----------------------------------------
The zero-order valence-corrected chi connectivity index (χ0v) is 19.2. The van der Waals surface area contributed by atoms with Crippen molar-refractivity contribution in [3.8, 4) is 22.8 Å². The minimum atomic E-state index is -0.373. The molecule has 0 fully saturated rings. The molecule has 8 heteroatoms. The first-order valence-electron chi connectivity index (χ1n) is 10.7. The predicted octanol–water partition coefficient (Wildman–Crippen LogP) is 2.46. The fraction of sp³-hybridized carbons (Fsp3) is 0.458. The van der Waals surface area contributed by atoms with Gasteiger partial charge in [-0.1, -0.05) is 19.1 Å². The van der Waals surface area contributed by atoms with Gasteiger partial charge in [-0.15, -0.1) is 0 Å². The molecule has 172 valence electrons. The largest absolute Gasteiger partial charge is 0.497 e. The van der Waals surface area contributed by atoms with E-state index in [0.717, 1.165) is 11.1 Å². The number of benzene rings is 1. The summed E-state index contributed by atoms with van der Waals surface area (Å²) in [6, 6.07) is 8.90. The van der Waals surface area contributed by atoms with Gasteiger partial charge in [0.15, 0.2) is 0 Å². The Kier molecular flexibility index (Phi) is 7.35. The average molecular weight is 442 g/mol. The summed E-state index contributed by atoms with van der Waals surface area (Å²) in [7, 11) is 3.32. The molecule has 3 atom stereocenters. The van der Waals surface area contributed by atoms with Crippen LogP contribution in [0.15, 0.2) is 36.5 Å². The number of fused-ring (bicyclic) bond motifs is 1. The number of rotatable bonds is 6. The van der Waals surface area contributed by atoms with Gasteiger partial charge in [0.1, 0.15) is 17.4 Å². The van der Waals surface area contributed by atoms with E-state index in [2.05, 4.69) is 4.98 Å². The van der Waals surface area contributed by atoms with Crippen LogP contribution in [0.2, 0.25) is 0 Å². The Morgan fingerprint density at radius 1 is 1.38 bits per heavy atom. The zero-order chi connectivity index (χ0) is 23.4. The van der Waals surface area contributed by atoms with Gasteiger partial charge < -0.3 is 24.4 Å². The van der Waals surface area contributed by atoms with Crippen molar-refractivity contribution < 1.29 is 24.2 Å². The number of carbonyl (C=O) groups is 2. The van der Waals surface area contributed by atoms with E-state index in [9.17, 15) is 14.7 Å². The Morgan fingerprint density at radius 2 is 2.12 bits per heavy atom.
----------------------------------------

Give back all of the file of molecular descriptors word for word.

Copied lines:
The zero-order valence-corrected chi connectivity index (χ0v) is 19.2. The van der Waals surface area contributed by atoms with Crippen molar-refractivity contribution in [3.8, 4) is 22.8 Å². The minimum atomic E-state index is -0.373. The molecule has 0 fully saturated rings. The molecule has 8 heteroatoms. The first-order valence-electron chi connectivity index (χ1n) is 10.7. The predicted octanol–water partition coefficient (Wildman–Crippen LogP) is 2.46. The fraction of sp³-hybridized carbons (Fsp3) is 0.458. The van der Waals surface area contributed by atoms with Gasteiger partial charge in [-0.1, -0.05) is 19.1 Å². The van der Waals surface area contributed by atoms with Gasteiger partial charge in [-0.15, -0.1) is 0 Å². The molecule has 172 valence electrons. The largest absolute Gasteiger partial charge is 0.497 e. The van der Waals surface area contributed by atoms with E-state index in [0.717, 1.165) is 11.1 Å². The number of benzene rings is 1. The summed E-state index contributed by atoms with van der Waals surface area (Å²) in [6, 6.07) is 8.90. The van der Waals surface area contributed by atoms with Gasteiger partial charge in [0.15, 0.2) is 0 Å². The Kier molecular flexibility index (Phi) is 7.35. The average molecular weight is 442 g/mol. The summed E-state index contributed by atoms with van der Waals surface area (Å²) in [7, 11) is 3.32. The molecule has 3 atom stereocenters. The van der Waals surface area contributed by atoms with Crippen LogP contribution in [0.15, 0.2) is 36.5 Å². The number of fused-ring (bicyclic) bond motifs is 1. The number of rotatable bonds is 6. The van der Waals surface area contributed by atoms with Gasteiger partial charge in [0.1, 0.15) is 17.4 Å². The van der Waals surface area contributed by atoms with E-state index in [2.05, 4.69) is 4.98 Å². The van der Waals surface area contributed by atoms with Crippen LogP contribution in [0.2, 0.25) is 0 Å². The Morgan fingerprint density at radius 1 is 1.38 bits per heavy atom. The zero-order chi connectivity index (χ0) is 23.4. The van der Waals surface area contributed by atoms with Gasteiger partial charge < -0.3 is 24.4 Å². The van der Waals surface area contributed by atoms with Crippen molar-refractivity contribution < 1.29 is 24.2 Å². The number of carbonyl (C=O) groups is 2. The van der Waals surface area contributed by atoms with E-state index in [9.17, 15) is 14.7 Å². The Morgan fingerprint density at radius 2 is 2.12 bits per heavy atom.